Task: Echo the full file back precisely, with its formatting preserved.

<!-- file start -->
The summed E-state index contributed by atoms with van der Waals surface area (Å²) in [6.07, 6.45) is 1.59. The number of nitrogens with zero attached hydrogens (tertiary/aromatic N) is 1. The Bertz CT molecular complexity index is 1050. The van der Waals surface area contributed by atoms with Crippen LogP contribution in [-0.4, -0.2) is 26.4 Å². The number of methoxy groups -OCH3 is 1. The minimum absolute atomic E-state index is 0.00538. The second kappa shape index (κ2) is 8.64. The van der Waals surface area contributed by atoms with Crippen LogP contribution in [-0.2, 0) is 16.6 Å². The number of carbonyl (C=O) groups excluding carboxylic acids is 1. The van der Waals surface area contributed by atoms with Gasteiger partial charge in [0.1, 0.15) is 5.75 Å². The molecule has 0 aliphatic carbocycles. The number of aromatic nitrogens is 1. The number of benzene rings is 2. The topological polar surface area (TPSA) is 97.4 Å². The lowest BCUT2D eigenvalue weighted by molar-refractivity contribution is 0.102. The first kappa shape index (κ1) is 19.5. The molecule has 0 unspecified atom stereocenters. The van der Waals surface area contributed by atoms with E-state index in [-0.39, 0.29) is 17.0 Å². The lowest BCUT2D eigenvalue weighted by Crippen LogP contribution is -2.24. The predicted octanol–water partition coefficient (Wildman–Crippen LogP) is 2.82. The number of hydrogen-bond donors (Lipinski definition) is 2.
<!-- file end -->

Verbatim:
The summed E-state index contributed by atoms with van der Waals surface area (Å²) in [6.07, 6.45) is 1.59. The number of nitrogens with zero attached hydrogens (tertiary/aromatic N) is 1. The Bertz CT molecular complexity index is 1050. The van der Waals surface area contributed by atoms with Crippen LogP contribution in [-0.4, -0.2) is 26.4 Å². The number of methoxy groups -OCH3 is 1. The minimum absolute atomic E-state index is 0.00538. The second kappa shape index (κ2) is 8.64. The van der Waals surface area contributed by atoms with Crippen LogP contribution in [-0.2, 0) is 16.6 Å². The number of carbonyl (C=O) groups excluding carboxylic acids is 1. The van der Waals surface area contributed by atoms with Gasteiger partial charge in [0.1, 0.15) is 5.75 Å². The molecule has 0 aliphatic carbocycles. The number of aromatic nitrogens is 1. The number of benzene rings is 2. The topological polar surface area (TPSA) is 97.4 Å². The lowest BCUT2D eigenvalue weighted by molar-refractivity contribution is 0.102. The first kappa shape index (κ1) is 19.5. The molecule has 0 unspecified atom stereocenters. The van der Waals surface area contributed by atoms with E-state index in [-0.39, 0.29) is 17.0 Å². The lowest BCUT2D eigenvalue weighted by Crippen LogP contribution is -2.24. The predicted octanol–water partition coefficient (Wildman–Crippen LogP) is 2.82. The number of hydrogen-bond donors (Lipinski definition) is 2.